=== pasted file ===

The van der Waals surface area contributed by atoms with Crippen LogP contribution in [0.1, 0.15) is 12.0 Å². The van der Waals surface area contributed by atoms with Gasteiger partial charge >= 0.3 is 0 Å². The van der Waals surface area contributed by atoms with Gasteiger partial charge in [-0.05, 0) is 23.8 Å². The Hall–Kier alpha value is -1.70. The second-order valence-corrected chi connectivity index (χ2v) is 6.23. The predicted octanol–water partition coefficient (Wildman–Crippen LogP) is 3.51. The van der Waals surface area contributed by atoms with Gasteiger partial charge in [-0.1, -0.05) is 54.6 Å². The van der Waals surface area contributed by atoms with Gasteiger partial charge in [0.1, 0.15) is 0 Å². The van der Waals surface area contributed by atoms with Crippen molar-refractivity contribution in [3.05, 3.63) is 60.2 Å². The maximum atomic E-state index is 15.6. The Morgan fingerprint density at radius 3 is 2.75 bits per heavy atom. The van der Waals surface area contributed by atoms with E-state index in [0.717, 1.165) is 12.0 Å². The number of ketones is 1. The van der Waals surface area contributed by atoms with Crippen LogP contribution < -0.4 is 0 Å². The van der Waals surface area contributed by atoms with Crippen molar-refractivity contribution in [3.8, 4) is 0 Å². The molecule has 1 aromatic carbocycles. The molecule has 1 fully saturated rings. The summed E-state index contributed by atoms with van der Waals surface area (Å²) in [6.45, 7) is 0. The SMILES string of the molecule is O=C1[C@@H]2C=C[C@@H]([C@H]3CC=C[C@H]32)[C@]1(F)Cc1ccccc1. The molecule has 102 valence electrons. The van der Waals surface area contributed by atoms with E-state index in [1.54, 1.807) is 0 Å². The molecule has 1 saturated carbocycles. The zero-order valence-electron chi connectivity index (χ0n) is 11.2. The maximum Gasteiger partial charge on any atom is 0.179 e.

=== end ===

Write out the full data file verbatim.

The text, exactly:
The van der Waals surface area contributed by atoms with Crippen LogP contribution in [0.1, 0.15) is 12.0 Å². The van der Waals surface area contributed by atoms with Gasteiger partial charge >= 0.3 is 0 Å². The van der Waals surface area contributed by atoms with Gasteiger partial charge in [-0.05, 0) is 23.8 Å². The Hall–Kier alpha value is -1.70. The second-order valence-corrected chi connectivity index (χ2v) is 6.23. The predicted octanol–water partition coefficient (Wildman–Crippen LogP) is 3.51. The van der Waals surface area contributed by atoms with Gasteiger partial charge in [-0.1, -0.05) is 54.6 Å². The van der Waals surface area contributed by atoms with Gasteiger partial charge in [0.1, 0.15) is 0 Å². The van der Waals surface area contributed by atoms with Crippen molar-refractivity contribution in [3.05, 3.63) is 60.2 Å². The maximum atomic E-state index is 15.6. The Morgan fingerprint density at radius 3 is 2.75 bits per heavy atom. The van der Waals surface area contributed by atoms with E-state index in [0.717, 1.165) is 12.0 Å². The number of ketones is 1. The van der Waals surface area contributed by atoms with Crippen LogP contribution < -0.4 is 0 Å². The van der Waals surface area contributed by atoms with Crippen molar-refractivity contribution in [3.8, 4) is 0 Å². The molecule has 1 aromatic carbocycles. The molecule has 1 fully saturated rings. The summed E-state index contributed by atoms with van der Waals surface area (Å²) in [6.45, 7) is 0. The SMILES string of the molecule is O=C1[C@@H]2C=C[C@@H]([C@H]3CC=C[C@H]32)[C@]1(F)Cc1ccccc1. The molecule has 102 valence electrons. The van der Waals surface area contributed by atoms with E-state index in [1.54, 1.807) is 0 Å². The molecule has 1 saturated carbocycles. The zero-order valence-electron chi connectivity index (χ0n) is 11.2. The maximum Gasteiger partial charge on any atom is 0.179 e.